The findings of the study, published in PLoS One on 15 November, confirm similar initial leads offered by smaller-scale studies in the past.
The study, the largest yet, analysed extensive data gathered between 2000 and 2002 on the health effects of arsenic poisoning in over 18,000 people in the arsenic-contaminated area of Araihazar near Dhaka.
Specifically, the study looked at the link between rice consumption and skin lesions, as well as the presence of arsenic and its breakdown products in urine samples of volunteers.
According to the study, arsenic intake through drinking water may “overshadow” the potential impact of exposure from rice in areas where arsenic content in the drinking water is high. In other areas rice is the major route for arsenic poisoning, it says.
Habibul Ahsan, director of the Centre for Cancer Epidemiology and Prevention, University of Chicago and lead author of the study, tells SciDev.Net, that since Bangladeshi people are already exposed to arsenic-laced drinking water they “should consider reducing their heavy reliance on steamed rice and diversify their diet by adding other affordable grains and vegetables that do not absorb arsenic.”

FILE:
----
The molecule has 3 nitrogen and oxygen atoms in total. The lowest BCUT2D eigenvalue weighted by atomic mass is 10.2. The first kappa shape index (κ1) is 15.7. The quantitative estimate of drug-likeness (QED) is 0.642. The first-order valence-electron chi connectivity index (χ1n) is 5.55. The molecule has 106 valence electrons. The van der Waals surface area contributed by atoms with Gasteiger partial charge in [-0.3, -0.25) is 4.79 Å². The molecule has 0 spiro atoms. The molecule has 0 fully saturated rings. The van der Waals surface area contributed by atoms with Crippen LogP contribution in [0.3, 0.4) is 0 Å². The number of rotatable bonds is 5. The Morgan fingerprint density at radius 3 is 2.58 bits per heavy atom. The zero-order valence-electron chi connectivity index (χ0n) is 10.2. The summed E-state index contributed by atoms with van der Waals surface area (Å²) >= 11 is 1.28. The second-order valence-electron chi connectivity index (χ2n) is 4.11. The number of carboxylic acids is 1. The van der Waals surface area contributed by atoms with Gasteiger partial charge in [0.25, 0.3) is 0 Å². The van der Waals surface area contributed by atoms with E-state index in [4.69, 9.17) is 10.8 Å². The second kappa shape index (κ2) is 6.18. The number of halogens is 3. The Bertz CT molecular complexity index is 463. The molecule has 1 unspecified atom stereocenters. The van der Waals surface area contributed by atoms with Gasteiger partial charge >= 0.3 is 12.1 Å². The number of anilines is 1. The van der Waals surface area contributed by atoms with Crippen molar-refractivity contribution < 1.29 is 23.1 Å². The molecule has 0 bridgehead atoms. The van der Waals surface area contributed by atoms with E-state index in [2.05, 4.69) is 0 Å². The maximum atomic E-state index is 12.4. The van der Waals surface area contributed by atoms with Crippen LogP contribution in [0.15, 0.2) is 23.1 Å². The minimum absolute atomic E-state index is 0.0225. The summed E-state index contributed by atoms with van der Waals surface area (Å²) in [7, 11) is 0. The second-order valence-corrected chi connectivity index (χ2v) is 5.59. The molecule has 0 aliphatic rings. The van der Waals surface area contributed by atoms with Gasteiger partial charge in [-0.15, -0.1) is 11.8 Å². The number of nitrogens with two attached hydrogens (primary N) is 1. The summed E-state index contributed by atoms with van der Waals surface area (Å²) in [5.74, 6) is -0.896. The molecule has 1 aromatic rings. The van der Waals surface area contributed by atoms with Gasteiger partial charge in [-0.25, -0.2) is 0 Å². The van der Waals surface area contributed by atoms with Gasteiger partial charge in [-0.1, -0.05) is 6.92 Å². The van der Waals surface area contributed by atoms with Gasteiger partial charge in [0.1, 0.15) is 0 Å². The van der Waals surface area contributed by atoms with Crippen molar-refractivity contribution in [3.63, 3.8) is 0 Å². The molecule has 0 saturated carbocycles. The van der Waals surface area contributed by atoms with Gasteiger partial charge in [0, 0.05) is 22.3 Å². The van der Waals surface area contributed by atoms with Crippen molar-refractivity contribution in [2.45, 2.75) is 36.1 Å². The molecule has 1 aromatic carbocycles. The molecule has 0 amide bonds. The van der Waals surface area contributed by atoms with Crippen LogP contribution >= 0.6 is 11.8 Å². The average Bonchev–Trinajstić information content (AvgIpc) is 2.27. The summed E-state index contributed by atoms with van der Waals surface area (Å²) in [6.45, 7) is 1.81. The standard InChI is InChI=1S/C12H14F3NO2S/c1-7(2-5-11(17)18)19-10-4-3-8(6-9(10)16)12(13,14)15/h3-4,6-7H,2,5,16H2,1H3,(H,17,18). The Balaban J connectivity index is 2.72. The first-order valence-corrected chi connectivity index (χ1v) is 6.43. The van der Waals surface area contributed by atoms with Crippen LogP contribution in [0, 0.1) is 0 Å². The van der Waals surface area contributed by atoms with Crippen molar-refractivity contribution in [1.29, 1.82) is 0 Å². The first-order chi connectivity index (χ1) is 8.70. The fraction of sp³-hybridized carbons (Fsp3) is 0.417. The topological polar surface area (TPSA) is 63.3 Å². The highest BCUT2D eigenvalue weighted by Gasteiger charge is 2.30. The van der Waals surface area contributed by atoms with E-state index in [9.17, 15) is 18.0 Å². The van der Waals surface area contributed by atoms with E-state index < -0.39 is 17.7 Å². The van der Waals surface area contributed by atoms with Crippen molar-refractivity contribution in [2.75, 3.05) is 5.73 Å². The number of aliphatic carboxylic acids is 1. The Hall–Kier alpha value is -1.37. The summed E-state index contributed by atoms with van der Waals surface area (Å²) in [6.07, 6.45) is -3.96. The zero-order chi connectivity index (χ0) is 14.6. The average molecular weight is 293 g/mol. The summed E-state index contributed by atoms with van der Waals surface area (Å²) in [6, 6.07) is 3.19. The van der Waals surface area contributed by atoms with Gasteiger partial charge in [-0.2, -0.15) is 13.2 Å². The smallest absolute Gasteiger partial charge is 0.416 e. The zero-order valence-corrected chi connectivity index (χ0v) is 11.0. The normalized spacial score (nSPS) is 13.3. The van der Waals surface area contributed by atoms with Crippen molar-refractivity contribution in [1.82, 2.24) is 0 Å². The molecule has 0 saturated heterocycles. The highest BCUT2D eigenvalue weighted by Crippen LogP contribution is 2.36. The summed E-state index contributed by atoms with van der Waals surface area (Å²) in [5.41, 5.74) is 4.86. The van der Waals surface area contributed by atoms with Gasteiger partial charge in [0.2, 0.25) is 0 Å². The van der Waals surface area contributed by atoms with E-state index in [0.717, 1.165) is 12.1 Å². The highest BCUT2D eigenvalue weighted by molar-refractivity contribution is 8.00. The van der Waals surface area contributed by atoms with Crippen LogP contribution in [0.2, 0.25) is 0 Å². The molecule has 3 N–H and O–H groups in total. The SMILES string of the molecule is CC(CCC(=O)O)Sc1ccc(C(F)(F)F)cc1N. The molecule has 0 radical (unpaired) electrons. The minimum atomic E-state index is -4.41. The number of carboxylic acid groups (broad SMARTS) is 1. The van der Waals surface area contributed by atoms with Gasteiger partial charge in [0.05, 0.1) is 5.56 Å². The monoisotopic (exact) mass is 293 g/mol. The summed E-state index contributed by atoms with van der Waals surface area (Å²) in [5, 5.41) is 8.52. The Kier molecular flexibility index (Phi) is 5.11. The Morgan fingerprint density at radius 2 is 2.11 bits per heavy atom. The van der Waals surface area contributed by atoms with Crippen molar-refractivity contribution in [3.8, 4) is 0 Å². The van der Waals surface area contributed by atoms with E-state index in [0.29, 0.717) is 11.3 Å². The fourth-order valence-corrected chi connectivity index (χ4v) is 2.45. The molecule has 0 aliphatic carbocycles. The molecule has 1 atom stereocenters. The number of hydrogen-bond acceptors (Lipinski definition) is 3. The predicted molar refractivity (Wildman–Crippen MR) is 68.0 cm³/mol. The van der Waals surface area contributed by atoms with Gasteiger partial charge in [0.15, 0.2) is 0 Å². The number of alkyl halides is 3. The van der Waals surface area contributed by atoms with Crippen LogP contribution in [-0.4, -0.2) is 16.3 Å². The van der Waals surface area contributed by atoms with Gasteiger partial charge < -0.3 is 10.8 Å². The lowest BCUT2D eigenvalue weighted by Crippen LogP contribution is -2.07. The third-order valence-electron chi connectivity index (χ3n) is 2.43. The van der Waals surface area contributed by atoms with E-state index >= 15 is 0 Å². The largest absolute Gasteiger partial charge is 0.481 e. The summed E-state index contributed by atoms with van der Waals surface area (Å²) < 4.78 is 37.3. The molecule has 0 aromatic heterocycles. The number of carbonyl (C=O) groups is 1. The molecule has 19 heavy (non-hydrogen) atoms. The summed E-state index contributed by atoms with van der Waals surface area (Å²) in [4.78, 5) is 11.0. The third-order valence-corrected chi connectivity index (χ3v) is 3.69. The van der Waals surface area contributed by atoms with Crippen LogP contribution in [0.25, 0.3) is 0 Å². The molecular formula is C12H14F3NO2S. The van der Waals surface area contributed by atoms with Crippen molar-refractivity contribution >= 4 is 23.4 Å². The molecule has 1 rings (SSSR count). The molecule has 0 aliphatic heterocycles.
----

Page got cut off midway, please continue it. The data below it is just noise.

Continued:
According to Mahmudur Rahman, chief coordinator, Dhaka Community Hospital, since 95 per cent of groundwater is currently used for irrigation and non-drinking purposes, the problem of arsenic poisoning goes far beyond drinking water.
“There is an urgent need for wider investigation of arsenic in other food (crops) in Bangladesh,” Rahman says.
Parvez Haris, head of the biomedical and environmental health group at De Montfort University, Leicester, UK, and a co-author, says, “The higher the amount of contaminated (arsenic) rice people consumed, the higher the risks of toxicity.”
Sharmeen Murshid, chief executive officer of the NGO, Brotee, says the study points to several new policy directions. “It is time that the government screens which rice varieties are safe for consumption.”
Link to report in PLoS One